"When I started this journey I was hoping to find a miracle, one that might dramatically change my life. What I found was far more important: the extreme importance of small things."
Like the vibrant yet simple quilts that spoke to her heart and led her to live with the Amish and to write the New York Times bestselling Plain and Simple, the empty begging bowl is the powerful -- though sometimes elusive -- symbol in Sue Bender's Everyday Sacred.
Returning home from the Amish, Bender struggled to apply the peaceful wisdom and simplicity she learned from them to her hectic life. Then one day she heard the story of the begging bowl and instinctively knew it had much to teach her: each day a Zen monk goes with an empty bowl in his hands; whatever is placed in the bowl will be his nourishment for the day. So, too, Bender discovered, if we approached each day afresh, with our bowls waiting to be filled, we will find at the end of the day that extraordinary things -- some so small we may be tempted to overlook them -- have come our way.
Everyday Sacred is filled with the stories, the people, and the experiences that filled Bender's bowl -- a "connect-the-dots record of my search for the sacred in everyday life." From the simple act of clearing off her desk to enjoying a perfectly prepared cappuccino to realizing she can only do three of the thirteen things on her to-do list, Bender finds that each step along one's journey is a place to learn.In the end, Bender discovers for herself -- and shows us in the process -- that "small miracles are there for us, all around. We can find them everywhere -- in our homes, in our daily activities, and, hardest to see, in ourselves."
"synopsis" may belong to another edition of this title.
Sue Bender, author of Everyday Sacred, offers writers the image of a bowl in many forms to guide the words they create. Bender says, "In the Zen Buddhist tradition, a monk starts out each day with an empty bowl in his hands, and whatever is placed in the bowl will be his nourishment for the day. Each day is a fresh start." There's a short introduction to using the journal and tidbits of Zenlike wisdom on each page to guide the writer's thoughts. It's a friendly, welcoming sort of journal for the intense diarist and thoughtful scrawler alike.About the Author:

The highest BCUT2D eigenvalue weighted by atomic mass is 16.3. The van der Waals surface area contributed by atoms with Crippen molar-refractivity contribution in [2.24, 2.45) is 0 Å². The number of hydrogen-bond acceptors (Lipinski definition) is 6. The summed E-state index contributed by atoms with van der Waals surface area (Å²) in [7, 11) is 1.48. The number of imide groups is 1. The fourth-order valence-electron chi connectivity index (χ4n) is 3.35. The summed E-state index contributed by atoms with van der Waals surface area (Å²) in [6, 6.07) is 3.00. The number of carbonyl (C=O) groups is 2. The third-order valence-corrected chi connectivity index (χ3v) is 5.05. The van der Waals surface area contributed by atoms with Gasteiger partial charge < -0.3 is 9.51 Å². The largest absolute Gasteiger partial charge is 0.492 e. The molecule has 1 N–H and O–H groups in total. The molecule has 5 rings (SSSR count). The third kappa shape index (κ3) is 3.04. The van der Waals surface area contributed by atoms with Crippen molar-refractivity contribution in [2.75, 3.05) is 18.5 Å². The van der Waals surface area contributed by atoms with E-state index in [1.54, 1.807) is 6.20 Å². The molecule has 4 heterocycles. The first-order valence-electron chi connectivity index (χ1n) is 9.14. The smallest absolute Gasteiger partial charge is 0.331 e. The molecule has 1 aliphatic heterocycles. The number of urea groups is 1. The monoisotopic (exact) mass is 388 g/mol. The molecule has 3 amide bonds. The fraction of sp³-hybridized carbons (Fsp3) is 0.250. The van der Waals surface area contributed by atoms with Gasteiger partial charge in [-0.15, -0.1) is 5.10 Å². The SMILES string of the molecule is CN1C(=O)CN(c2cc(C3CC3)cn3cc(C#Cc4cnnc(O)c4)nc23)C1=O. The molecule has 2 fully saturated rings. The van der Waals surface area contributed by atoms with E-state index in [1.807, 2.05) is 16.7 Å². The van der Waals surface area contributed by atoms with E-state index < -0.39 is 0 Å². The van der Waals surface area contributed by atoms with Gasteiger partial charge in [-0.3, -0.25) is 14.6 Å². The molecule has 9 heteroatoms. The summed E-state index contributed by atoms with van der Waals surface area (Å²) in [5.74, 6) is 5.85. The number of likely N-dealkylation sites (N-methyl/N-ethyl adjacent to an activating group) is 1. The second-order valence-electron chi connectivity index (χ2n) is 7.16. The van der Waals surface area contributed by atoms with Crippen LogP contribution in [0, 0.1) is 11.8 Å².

Sue Bender is the author of Plain and Simple: A Woman's Journey to the Amish (HarperSanFrancisco). The book was a New York Times bestseller. A fascination with Amish quilts led Sue to live with the Amish in their seemingly timeless world, a landscape of immense inner quiet. This privilege, rarely bestowed upon outsiders, taught her about simplicity and commitment and the contentment that comes from accepting who you are. In this inspiring book, Bender shares the lessons she learned while in the presence of the Amish people.
In Everyday Sacred: A Woman's Journey Home (HarperSanFrancisco: now in its sixth printing), Bender speaks to our longing to make each day truly count. She chronicles her struggle to bring the joyful wisdom and simplicity she experienced in her sojourn with the Amish back to her hectic, too-much-to-do days at home. Bender discovers for herself, and in the process shows us, that small miracles can be found everywhere'in our homes, in our daily activities and, hardest to see, in ourselves.
Profiles and interviews with Ms. Bender, as well as book excerpts have been published in countless national publications including Reader's Digest, The Washington Post, Ladies' Home Journal, The Chicago Tribune, The Utne Reader, and W Magazine. She has also appeared as a guest on dozens of radio and television shows.
Born in New York City, Sue Bender received her BA from Simmons College and her MA from the Harvard University School of Education. She taught high school in New York and English at the Berlitz School in Switzerland. She later earned a Masters in Social Work from the University of California at Berkeley. During her active years as a family therapist, Bender was founder and Director of CHOICE: The Institute of the Middle Years. In addition to being an author and former therapist, Sue Bender is a ceramic artist and much sought after lecturer nationwide. She lives in Berkeley, California with her husband Richard, and is the mother of two grown sons.
"About this title" may belong to another edition of this title.
Book Description HarperOne, 1997. Hardcover. Book Condition: New. book. Bookseller Inventory # 0062515438
Book Description HarperOne, 1997. Hardcover. Book Condition: New. Bookseller Inventory # DADAX0062515438
Book Description HarperOne, 1997. Hardcover. Book Condition: New. Bookseller Inventory # P110062515438